You may not have heard of it before, but there’s actually well over $49B waiting to be claimed, and some of it may just have your name written all over it.
This information was obtained through SmartAsset, a company that specializes in providing raw data on personal assets and government funds, which also applies to unclaimed money.
Of course, this doesn’t mean that you can simply go and claim as much as you’d wish, and you can only do this for funds that are actually related to you in some way.
On top of the aforementioned $49B, there is another $3B that is handed out to their owners by the state every year, with this data being provided by the National Association of Unclaimed Property Administrators.
The pandemic caused a major upset all over the country, and a number of organizations, agencies, and processes were put to an abrupt stop, including the distribution of unclaimed assets.
In fact, data shows that 1 in every 10 people has some unclaimed money they may not even be aware of at the time, meaning that your chances of coming into some money have shot up drastically.
Naturally, you can’t exactly obtain this money without first finding out more about how and why it is that you’ve got it in the first place, and that’ll require some additional knowledge on the concept of unclaimed money and what it actually is.
We’ll do our best to help you out and give you some professional insight into the unclaimed money you may have as well as some myths regarding this money that have been making the rounds recently.
Keep reading and find out what you can do to claim money that’s rightfully yours.
Unclaimed money; what is it?
Essentially, unclaimed money refers to the funds that are currently owed to you by the state or another entity, and it’s remained that way due to the payer not being able to reach you.
Instead, the money gets sent off to your state’s Treasury Department, where it’ll patiently wait for your arrival, for a limited amount of time.
Aside from just cold, hard cash, this unclaimed money can come in a variety of forms, and you may find that it’s often checkings accounts, overpayments, security deposits, and many more.
Other times, it can be in the form of physical objects, usually ones that can safely be stored in a deposit box, such as gold, which has been revered as the ultimate alternative asset.
If the payer had difficulties reaching you, the money enters a dormancy period as it’s been kept by the treasury department, which ultimately keeps it for itself should the money not be collected by the end of dormancy.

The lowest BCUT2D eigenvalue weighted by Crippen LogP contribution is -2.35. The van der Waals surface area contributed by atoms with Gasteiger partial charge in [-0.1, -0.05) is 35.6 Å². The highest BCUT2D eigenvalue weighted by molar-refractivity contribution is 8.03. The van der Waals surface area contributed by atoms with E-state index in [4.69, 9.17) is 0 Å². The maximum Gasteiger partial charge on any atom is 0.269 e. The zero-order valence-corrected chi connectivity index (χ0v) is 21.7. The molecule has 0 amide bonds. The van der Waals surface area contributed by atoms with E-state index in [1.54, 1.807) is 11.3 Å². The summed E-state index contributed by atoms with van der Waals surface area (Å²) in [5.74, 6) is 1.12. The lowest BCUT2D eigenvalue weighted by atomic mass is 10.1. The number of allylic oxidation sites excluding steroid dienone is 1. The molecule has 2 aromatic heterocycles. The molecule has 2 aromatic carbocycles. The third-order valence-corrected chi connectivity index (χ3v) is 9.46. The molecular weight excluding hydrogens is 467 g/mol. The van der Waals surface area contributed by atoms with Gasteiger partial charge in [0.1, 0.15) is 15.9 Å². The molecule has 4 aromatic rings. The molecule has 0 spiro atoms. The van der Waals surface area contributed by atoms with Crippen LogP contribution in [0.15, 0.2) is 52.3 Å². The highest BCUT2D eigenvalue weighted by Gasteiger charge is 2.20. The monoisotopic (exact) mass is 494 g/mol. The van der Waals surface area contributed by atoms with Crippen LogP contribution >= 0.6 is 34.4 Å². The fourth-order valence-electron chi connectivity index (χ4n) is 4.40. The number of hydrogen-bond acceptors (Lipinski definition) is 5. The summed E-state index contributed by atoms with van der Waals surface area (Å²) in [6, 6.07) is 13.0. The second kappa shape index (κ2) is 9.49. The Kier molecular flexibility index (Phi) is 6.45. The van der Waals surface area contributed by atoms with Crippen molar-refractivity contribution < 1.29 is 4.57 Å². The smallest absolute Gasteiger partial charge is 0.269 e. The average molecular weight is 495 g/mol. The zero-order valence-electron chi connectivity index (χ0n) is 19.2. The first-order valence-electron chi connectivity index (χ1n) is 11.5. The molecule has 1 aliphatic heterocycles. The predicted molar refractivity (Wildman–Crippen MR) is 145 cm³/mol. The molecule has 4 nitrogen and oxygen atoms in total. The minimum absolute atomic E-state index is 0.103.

Based on the type of unclaimed money, you may also find that each state has its own laws regarding this dormancy period, meaning that while California may have a 1-year-long dormancy period when it comes to wages, their dormancy period on traveler’s checks can last up to 15 years, so make sure you’ve done your research.
One important thing to note is that even if the dormancy period does end before the money is claimed, you may still be able to claim it, so long as it’s not been repossessed by the state you’re currently living in.
What to do with it?
If you do put in the time to find your unclaimed money, the first thing that’ll come to mind is where to store it all, although many argue that the process is incredibly simple and optimized.
The only thing you really have to do is put yourself through the painstakingly long process of searching for the money you’re owed, and if you do run into some, you may still be required to confirm your address using proper identification with your name and address on it.
After this, the state will decide whether you’re able to qualify or not, and if you do pass, your unclaimed money payment will be wired to your account in due time.
One thing to note is that every state has its own pace when it comes to handling unclaimed money, meaning that even if the process lasts a couple of minutes in one, always be prepared to wait for an eternity to apply for the next one.
Avoiding unclaimed money scams
A common misconception is that you have to put down some payments to find the unclaimed money you’ve got, which is something that never happens.
Even though there are several 3rd parties that would love to help you search for your unclaimed money, for a small fee, of course, it’s not particularly necessary unless you absolutely can’t understand the process.
On top of this, you may want to keep an eye out for any messages or emails regarding any lost money you’ve got, as the only real ones will come from the US Treasury Department, whereas the rest will be fakes.
As self-explanatory as this sounds, it was a necessary thing to explain due to how popular these scams have been lately, and keeping your money safe is our #1 priority.
If you do find any of this money yourself, you shouldn’t feel intimidated by the process, as it’s fairly simple for anyone to understand, and instead, you should take it head-on and learn through experience rather than retelling.